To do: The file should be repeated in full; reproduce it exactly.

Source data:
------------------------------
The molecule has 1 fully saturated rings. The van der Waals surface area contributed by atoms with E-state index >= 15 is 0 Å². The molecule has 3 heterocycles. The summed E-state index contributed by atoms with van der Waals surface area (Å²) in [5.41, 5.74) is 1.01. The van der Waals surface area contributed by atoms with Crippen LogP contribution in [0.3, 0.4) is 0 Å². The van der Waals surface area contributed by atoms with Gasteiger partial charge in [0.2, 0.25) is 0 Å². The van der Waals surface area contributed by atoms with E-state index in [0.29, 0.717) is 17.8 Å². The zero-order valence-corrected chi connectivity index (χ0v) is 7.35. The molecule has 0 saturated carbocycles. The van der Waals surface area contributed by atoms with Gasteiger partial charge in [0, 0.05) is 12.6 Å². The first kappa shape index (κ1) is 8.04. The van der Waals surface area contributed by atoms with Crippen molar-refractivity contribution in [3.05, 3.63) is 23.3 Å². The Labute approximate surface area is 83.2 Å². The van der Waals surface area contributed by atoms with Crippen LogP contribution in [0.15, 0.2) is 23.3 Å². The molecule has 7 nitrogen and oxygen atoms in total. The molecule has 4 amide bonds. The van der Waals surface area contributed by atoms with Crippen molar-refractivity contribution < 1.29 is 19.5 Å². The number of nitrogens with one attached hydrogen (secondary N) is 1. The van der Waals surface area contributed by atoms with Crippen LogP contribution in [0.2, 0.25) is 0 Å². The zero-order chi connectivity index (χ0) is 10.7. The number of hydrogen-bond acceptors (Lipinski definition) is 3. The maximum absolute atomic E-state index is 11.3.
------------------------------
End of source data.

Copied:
The molecule has 1 fully saturated rings. The van der Waals surface area contributed by atoms with E-state index >= 15 is 0 Å². The molecule has 3 heterocycles. The summed E-state index contributed by atoms with van der Waals surface area (Å²) in [5.41, 5.74) is 1.01. The van der Waals surface area contributed by atoms with Crippen LogP contribution in [0.3, 0.4) is 0 Å². The van der Waals surface area contributed by atoms with Gasteiger partial charge in [0.2, 0.25) is 0 Å². The van der Waals surface area contributed by atoms with E-state index in [0.29, 0.717) is 17.8 Å². The zero-order valence-corrected chi connectivity index (χ0v) is 7.35. The molecule has 0 saturated carbocycles. The van der Waals surface area contributed by atoms with Gasteiger partial charge in [0, 0.05) is 12.6 Å². The first kappa shape index (κ1) is 8.04. The van der Waals surface area contributed by atoms with Crippen molar-refractivity contribution in [3.05, 3.63) is 23.3 Å². The Labute approximate surface area is 83.2 Å². The van der Waals surface area contributed by atoms with Crippen LogP contribution in [0.15, 0.2) is 23.3 Å². The molecule has 7 nitrogen and oxygen atoms in total. The molecule has 4 amide bonds. The van der Waals surface area contributed by atoms with Crippen molar-refractivity contribution < 1.29 is 19.5 Å². The number of nitrogens with one attached hydrogen (secondary N) is 1. The van der Waals surface area contributed by atoms with Crippen LogP contribution in [0.2, 0.25) is 0 Å². The zero-order chi connectivity index (χ0) is 10.7. The number of hydrogen-bond acceptors (Lipinski definition) is 3. The maximum absolute atomic E-state index is 11.3.